3. Hang on a second….I’m pretty bummed about Common Market, Phat Burrito, the death of the food truck Friday spot, the loss of Amos’, Tremont….etc….but c’mon. Do the property owners of these places really have a choice? There’s only so much adaptive reuse we can apply before a new concept becomes irresponsible. I’m a 14 year Dilworth resident – meaning I lived here before there was a Southend. I watched realtor’s market Dilworth homes as Historic Southend. What I’ve learned is this – nothing is constant but change. The notion of keeping things the same, yet making them better isn’t, hasn’t, and will never be the Charlotte way. It’s nearly impossible to develop new while maintaining the fabric of old. I think there are couple lines in the sand (Atherton Mill and Design Center) that require a watchful eye….but there’s no stopping the progress. As far as oversight or master planning, look toward Southend City Partners – there have been 4 directors in just about as many years – a revolving door if you will. It’s pretty hard to maintain a master plan when said leadership and oversight keeps changing. Bottom line, Southend is very much in flux….but I suspect in 10 years it will have made a very impressive transition. I only hope there’s a local place that has a burrito half as cool as the Phat version!

  4. I agree with Vance 100%. These huge buildings are going to have retail, commercial and residential all in one. Those old run down buildings needed to go, and so they did. Now if people want to buy and up-fit/renovate the old warehouses and buildings behind the Steelmill and off of Hawkins, more power to them. That whole area is on the rise too. I think it is progress and what Charlotte needs.
    As far as people just sitting around, drinking beer, I beg to differ. All you have to do is get on the light rail and go where ever and do what ever you want. Inexpensive and no worries about having a cold one and driving home.
    I have been here 58 years. I have seen Charlotte grow and when we had the protest uptown last year I was very upset with people, (criminals) busting out windows and vandalizing my city. We do need more asphalt for the amount of cars we have but other than the traffic, I love this place!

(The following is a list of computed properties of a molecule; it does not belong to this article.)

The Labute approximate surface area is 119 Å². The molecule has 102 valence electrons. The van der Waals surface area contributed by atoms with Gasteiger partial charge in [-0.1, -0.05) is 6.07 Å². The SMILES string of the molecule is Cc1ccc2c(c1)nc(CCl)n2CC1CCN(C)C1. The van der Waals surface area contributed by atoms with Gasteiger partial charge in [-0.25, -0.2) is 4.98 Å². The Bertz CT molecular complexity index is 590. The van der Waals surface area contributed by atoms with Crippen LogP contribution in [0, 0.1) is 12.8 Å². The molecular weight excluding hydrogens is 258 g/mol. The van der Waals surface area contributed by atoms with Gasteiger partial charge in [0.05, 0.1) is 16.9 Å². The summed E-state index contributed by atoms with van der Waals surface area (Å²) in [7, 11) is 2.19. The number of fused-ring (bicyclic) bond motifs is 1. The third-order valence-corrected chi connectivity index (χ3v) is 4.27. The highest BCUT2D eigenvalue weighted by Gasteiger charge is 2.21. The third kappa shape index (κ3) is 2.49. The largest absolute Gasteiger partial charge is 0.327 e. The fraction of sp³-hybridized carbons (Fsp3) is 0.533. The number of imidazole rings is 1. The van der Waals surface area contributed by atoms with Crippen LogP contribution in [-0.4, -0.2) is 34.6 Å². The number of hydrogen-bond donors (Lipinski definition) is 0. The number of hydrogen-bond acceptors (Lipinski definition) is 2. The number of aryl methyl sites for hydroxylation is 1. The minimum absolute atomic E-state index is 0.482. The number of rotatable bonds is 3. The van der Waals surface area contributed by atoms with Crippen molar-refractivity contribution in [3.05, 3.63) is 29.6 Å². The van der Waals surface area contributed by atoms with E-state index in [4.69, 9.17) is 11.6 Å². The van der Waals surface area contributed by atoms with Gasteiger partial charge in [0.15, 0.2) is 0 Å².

5. SouthEnd is, hands down, my favorite part of Charlotte. It hurts to see these great buildings and businesses crumble. And I see Corey’s point, that SouthEnd is losing its character, there’s a lot of truth to that. But while it grows and “evolves,” it is keeping a good part of its spirit. Queen City Bikes is a FANSTASTIC bike shop. Craft has great food, an awesome selection of tap brew, and might have the best bottle selection south of Uptown. Good Bottle – very solid. Ruth’s Barber Shop? Best secret in all of Charlotte. There are app development companies, there are refurbed warehouses, start up businesses, breweries, Little Hardware, auto repair shops (CMD is still my #1), Price’s, Ground Crew recording studio, Little Gym (I think?), kitchen/bath/home design centers, Light Rail Trail – so yes, it’s losing some character for sure, but it still has some really great, unique, eclectic things too. I mean…15 years ago that pink mini skyscraper was very out of place in SouthEnd. Now? It’s an icon. I don’t disagree with Corey, but are some great things happening there, too.

  6. Charlotte native here, 64 years old. Charlotte is a lot like Atlanta where greedy developer sharks descend upon the city councils and county commissions with visions of lollie-pops and maximum FICO scores, only to leave town with their ill-gotten gains to move on and exploit other growing cities. The end result is highway infrastructure that is 20 years behind it all and traffic, more traffic, orange barrels, more orange barrels, and loads of road rage, enough to have everyone chewing on their steering wheel before they get to work. I believe that it was Thomas Jefferson that warned if we get piled up on one another in big cities like they did in Europe centuries ago, we will become as corrupt as Europe was in his time, although taking a look at modern Europe it’s easy to see he was correct. It’s always about the money; people, cultures, neighborhoods, those are just talking points for developers; their bottom-line is the bottom-line, not Charlotte’s future.

  7. Our so called “leaders” are bought and paid for by the likes of Ned Curren, Peter Pappas, Hugh McColl (who displaced many black families in 2nd Ward, and moved the transit center from in front of BOA to current location to keep the ner-dowells away from his precious banker bros), and other big money out of town crooks. South End is becoming a dangerous place to live or work. How many murders in past 12 months? How many robberies and car break in’s?
    Look at the bad decisions by Vi Lyles (I-77 tolls), Al Austin (famous for his “post tramatic slave syndrome” statement), and host of other wooden headed puppets who jump at developers campaign money with no thought to the general public.
    The narrative in the tragic Keith Scott shooting is being spun as lack of affordable housing caused the riots…this would be horrible if true, but he didn’t even live in Charloot, he lived in Gastonia. More riots can be expected in the future, especially with such a weak mayor who refused to protect the citizens and property against the gangs of CMS dropouts. The genie is out of the bottle, developers won, the citizens lose…Welcome to Detroit-upon-the Catawba.

  8. I used to work on South Blvd. in the 90’s, so that whole area was my hangout spot. Some great places – Nug’s Tavern and Tremont were like my second homes. It used to have that “crappy neighborhood” vibe that was just funky enough to work, and Southend Brewery was considered the nice place to hang out. Sorry to see the area get developed and lose the vibe. RIP Southend. You guys are welcome to come up to Asheville and visit. We’ve got the funk now!